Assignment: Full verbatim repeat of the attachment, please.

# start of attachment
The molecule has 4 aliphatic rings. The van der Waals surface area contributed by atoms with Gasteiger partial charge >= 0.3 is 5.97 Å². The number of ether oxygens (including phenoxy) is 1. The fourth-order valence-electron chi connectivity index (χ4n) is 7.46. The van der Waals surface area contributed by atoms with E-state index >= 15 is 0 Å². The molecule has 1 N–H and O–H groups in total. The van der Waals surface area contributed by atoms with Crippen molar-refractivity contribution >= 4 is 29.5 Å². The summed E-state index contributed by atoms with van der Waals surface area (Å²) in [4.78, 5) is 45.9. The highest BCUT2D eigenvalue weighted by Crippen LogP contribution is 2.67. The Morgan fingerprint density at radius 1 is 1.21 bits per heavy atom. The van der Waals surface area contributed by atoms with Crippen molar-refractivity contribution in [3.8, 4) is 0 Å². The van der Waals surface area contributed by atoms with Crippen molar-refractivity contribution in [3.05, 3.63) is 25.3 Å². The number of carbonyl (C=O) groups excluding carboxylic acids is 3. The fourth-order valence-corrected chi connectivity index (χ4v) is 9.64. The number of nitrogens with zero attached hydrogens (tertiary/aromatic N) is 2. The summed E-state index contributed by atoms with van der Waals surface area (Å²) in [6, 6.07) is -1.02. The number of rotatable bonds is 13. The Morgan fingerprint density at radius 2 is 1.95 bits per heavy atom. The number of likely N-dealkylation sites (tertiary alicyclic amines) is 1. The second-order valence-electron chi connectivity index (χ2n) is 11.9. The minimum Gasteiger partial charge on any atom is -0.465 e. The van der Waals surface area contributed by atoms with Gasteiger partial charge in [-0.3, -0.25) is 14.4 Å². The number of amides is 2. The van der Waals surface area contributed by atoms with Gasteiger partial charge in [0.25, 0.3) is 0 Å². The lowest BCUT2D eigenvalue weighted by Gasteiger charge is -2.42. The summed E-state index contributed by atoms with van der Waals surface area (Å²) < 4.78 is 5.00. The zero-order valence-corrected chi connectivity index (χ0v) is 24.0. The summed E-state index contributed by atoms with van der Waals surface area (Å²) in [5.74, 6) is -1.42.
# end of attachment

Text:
The molecule has 4 aliphatic rings. The van der Waals surface area contributed by atoms with Gasteiger partial charge >= 0.3 is 5.97 Å². The number of ether oxygens (including phenoxy) is 1. The fourth-order valence-electron chi connectivity index (χ4n) is 7.46. The van der Waals surface area contributed by atoms with E-state index >= 15 is 0 Å². The molecule has 1 N–H and O–H groups in total. The van der Waals surface area contributed by atoms with Crippen molar-refractivity contribution >= 4 is 29.5 Å². The summed E-state index contributed by atoms with van der Waals surface area (Å²) in [4.78, 5) is 45.9. The highest BCUT2D eigenvalue weighted by Crippen LogP contribution is 2.67. The Morgan fingerprint density at radius 1 is 1.21 bits per heavy atom. The van der Waals surface area contributed by atoms with Crippen molar-refractivity contribution in [3.8, 4) is 0 Å². The van der Waals surface area contributed by atoms with Crippen molar-refractivity contribution in [3.05, 3.63) is 25.3 Å². The number of carbonyl (C=O) groups excluding carboxylic acids is 3. The fourth-order valence-corrected chi connectivity index (χ4v) is 9.64. The number of nitrogens with zero attached hydrogens (tertiary/aromatic N) is 2. The summed E-state index contributed by atoms with van der Waals surface area (Å²) in [6, 6.07) is -1.02. The number of rotatable bonds is 13. The Morgan fingerprint density at radius 2 is 1.95 bits per heavy atom. The number of likely N-dealkylation sites (tertiary alicyclic amines) is 1. The second-order valence-electron chi connectivity index (χ2n) is 11.9. The minimum Gasteiger partial charge on any atom is -0.465 e. The van der Waals surface area contributed by atoms with Gasteiger partial charge in [-0.3, -0.25) is 14.4 Å². The number of amides is 2. The van der Waals surface area contributed by atoms with Gasteiger partial charge in [0.25, 0.3) is 0 Å². The lowest BCUT2D eigenvalue weighted by Gasteiger charge is -2.42. The summed E-state index contributed by atoms with van der Waals surface area (Å²) < 4.78 is 5.00. The zero-order valence-corrected chi connectivity index (χ0v) is 24.0. The summed E-state index contributed by atoms with van der Waals surface area (Å²) in [5.74, 6) is -1.42.